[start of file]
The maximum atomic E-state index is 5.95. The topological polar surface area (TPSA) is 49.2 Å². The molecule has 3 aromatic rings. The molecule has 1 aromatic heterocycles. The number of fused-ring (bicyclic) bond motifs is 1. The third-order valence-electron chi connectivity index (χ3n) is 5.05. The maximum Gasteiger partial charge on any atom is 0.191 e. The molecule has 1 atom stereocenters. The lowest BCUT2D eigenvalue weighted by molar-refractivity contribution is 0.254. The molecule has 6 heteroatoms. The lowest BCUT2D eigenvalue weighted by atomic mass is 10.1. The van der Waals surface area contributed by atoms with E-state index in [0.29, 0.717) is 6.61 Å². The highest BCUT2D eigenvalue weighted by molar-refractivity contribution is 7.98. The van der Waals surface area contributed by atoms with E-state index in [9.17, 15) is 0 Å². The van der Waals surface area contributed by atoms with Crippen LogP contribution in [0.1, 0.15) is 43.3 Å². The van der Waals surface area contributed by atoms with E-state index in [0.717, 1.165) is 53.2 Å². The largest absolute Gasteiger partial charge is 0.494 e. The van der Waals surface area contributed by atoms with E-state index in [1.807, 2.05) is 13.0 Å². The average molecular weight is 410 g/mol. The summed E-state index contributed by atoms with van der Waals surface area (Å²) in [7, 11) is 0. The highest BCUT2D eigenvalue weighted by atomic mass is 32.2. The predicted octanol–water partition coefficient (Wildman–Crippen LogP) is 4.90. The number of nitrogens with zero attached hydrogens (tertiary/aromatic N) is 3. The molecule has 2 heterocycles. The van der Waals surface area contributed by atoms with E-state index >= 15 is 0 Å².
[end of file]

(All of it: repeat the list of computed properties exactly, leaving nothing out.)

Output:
The maximum atomic E-state index is 5.95. The topological polar surface area (TPSA) is 49.2 Å². The molecule has 3 aromatic rings. The molecule has 1 aromatic heterocycles. The number of fused-ring (bicyclic) bond motifs is 1. The third-order valence-electron chi connectivity index (χ3n) is 5.05. The maximum Gasteiger partial charge on any atom is 0.191 e. The molecule has 1 atom stereocenters. The lowest BCUT2D eigenvalue weighted by molar-refractivity contribution is 0.254. The molecule has 6 heteroatoms. The lowest BCUT2D eigenvalue weighted by atomic mass is 10.1. The van der Waals surface area contributed by atoms with E-state index in [0.29, 0.717) is 6.61 Å². The highest BCUT2D eigenvalue weighted by molar-refractivity contribution is 7.98. The van der Waals surface area contributed by atoms with E-state index in [9.17, 15) is 0 Å². The van der Waals surface area contributed by atoms with Crippen LogP contribution in [0.1, 0.15) is 43.3 Å². The van der Waals surface area contributed by atoms with E-state index in [0.717, 1.165) is 53.2 Å². The largest absolute Gasteiger partial charge is 0.494 e. The van der Waals surface area contributed by atoms with E-state index in [1.807, 2.05) is 13.0 Å². The average molecular weight is 410 g/mol. The summed E-state index contributed by atoms with van der Waals surface area (Å²) in [7, 11) is 0. The highest BCUT2D eigenvalue weighted by atomic mass is 32.2. The predicted octanol–water partition coefficient (Wildman–Crippen LogP) is 4.90. The number of nitrogens with zero attached hydrogens (tertiary/aromatic N) is 3. The molecule has 2 heterocycles. The van der Waals surface area contributed by atoms with E-state index >= 15 is 0 Å².